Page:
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Microscopic and macroscopic systems

It is useful, at this stage, to make a distinction between the different sizes of the systems that we are going to examine. We shall call a system microscopic if it is roughly of atomic dimensions, or smaller. On the other hand, we shall call a system macroscopic when it is large enough to be visible in the ordinary sense. This is a rather inexact definition. The exact definition depends on the number of particles in the system, which we shall call $N$. A system is macroscopic if

\frac{1}{\sqrt{N}} \ll 1,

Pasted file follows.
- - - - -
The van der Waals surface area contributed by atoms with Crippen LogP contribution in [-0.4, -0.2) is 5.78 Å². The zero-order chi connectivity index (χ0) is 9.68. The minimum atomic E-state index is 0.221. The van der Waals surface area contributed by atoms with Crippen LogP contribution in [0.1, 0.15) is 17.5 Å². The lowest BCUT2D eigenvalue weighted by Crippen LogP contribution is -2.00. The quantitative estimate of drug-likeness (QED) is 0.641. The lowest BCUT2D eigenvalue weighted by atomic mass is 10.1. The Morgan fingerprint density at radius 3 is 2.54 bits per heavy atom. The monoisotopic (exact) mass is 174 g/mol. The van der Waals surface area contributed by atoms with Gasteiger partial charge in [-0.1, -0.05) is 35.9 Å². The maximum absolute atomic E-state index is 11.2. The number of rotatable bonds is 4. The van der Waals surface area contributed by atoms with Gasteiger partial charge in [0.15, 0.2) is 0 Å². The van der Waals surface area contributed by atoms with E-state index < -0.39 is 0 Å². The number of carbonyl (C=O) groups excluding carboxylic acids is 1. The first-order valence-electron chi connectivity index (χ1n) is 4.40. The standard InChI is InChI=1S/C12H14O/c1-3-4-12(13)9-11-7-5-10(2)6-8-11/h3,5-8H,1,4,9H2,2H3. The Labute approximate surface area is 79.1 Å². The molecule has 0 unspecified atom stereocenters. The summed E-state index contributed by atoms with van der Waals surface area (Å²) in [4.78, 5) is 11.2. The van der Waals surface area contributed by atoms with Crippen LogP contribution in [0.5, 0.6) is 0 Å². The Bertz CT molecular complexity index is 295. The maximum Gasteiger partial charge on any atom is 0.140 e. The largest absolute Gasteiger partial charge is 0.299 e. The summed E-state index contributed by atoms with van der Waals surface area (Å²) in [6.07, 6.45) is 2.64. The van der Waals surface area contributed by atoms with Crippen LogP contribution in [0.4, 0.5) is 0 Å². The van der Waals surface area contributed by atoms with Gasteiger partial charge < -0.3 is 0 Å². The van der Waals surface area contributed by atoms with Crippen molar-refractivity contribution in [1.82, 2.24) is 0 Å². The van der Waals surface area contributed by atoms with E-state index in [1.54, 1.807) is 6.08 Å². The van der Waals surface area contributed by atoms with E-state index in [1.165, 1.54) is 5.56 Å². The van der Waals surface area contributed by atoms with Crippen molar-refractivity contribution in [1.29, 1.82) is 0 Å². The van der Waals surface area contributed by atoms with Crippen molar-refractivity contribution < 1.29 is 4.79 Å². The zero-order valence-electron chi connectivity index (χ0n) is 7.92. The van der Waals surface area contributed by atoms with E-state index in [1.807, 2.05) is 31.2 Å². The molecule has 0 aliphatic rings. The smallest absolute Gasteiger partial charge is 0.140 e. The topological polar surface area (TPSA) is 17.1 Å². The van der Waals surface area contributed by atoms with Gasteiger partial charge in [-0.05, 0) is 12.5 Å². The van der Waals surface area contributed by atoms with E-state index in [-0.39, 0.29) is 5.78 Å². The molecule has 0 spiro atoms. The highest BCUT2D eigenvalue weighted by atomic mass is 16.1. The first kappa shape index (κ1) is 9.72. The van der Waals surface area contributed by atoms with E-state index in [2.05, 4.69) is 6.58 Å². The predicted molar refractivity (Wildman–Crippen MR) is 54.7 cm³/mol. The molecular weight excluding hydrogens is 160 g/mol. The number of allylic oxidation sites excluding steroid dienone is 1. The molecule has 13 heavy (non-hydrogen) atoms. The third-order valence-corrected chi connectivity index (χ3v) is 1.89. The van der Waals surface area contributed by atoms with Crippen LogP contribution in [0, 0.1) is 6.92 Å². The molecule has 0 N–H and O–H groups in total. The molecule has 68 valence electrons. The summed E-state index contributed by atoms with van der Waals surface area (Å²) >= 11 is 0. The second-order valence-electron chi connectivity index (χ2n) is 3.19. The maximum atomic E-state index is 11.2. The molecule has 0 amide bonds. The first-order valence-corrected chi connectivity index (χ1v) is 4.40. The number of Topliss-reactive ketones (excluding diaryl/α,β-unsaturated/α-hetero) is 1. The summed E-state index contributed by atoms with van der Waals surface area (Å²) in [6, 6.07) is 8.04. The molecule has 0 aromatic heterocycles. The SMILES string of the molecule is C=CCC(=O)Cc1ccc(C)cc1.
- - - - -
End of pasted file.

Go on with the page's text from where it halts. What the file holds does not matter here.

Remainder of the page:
which means that statistical arguments can be applied to reasonable accuracy. For instance, if we wish to keep the statistical error below one percent then a macroscopic system would have to contain more than about ten thousand particles. Any system containing less than this number of particles would be regarded as essentially microscopic, and, hence, statistical arguments could not be applied to such a system without unacceptable error.

Richard Fitzpatrick 2006-02-02